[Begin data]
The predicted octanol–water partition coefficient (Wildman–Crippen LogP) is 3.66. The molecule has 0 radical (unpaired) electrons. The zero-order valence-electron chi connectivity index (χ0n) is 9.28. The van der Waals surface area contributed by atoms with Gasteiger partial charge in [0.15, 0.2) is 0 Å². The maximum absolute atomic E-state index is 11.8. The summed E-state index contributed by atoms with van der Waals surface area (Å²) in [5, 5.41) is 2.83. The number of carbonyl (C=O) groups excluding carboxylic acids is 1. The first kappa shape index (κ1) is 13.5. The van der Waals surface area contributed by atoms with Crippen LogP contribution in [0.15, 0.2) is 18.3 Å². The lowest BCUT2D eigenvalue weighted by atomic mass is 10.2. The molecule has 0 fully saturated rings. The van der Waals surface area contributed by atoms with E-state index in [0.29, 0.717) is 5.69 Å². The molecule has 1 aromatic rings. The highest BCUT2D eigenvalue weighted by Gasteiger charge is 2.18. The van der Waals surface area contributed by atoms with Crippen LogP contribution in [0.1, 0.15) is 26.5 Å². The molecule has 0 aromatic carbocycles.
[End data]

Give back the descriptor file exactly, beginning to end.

The predicted octanol–water partition coefficient (Wildman–Crippen LogP) is 3.66. The molecule has 0 radical (unpaired) electrons. The zero-order valence-electron chi connectivity index (χ0n) is 9.28. The van der Waals surface area contributed by atoms with Gasteiger partial charge in [0.15, 0.2) is 0 Å². The maximum absolute atomic E-state index is 11.8. The summed E-state index contributed by atoms with van der Waals surface area (Å²) in [5, 5.41) is 2.83. The number of carbonyl (C=O) groups excluding carboxylic acids is 1. The first kappa shape index (κ1) is 13.5. The van der Waals surface area contributed by atoms with Crippen LogP contribution in [0.15, 0.2) is 18.3 Å². The lowest BCUT2D eigenvalue weighted by atomic mass is 10.2. The molecule has 0 fully saturated rings. The van der Waals surface area contributed by atoms with E-state index in [0.29, 0.717) is 5.69 Å². The molecule has 1 aromatic rings. The highest BCUT2D eigenvalue weighted by Gasteiger charge is 2.18. The van der Waals surface area contributed by atoms with Crippen LogP contribution in [0.1, 0.15) is 26.5 Å². The molecule has 0 aromatic carbocycles.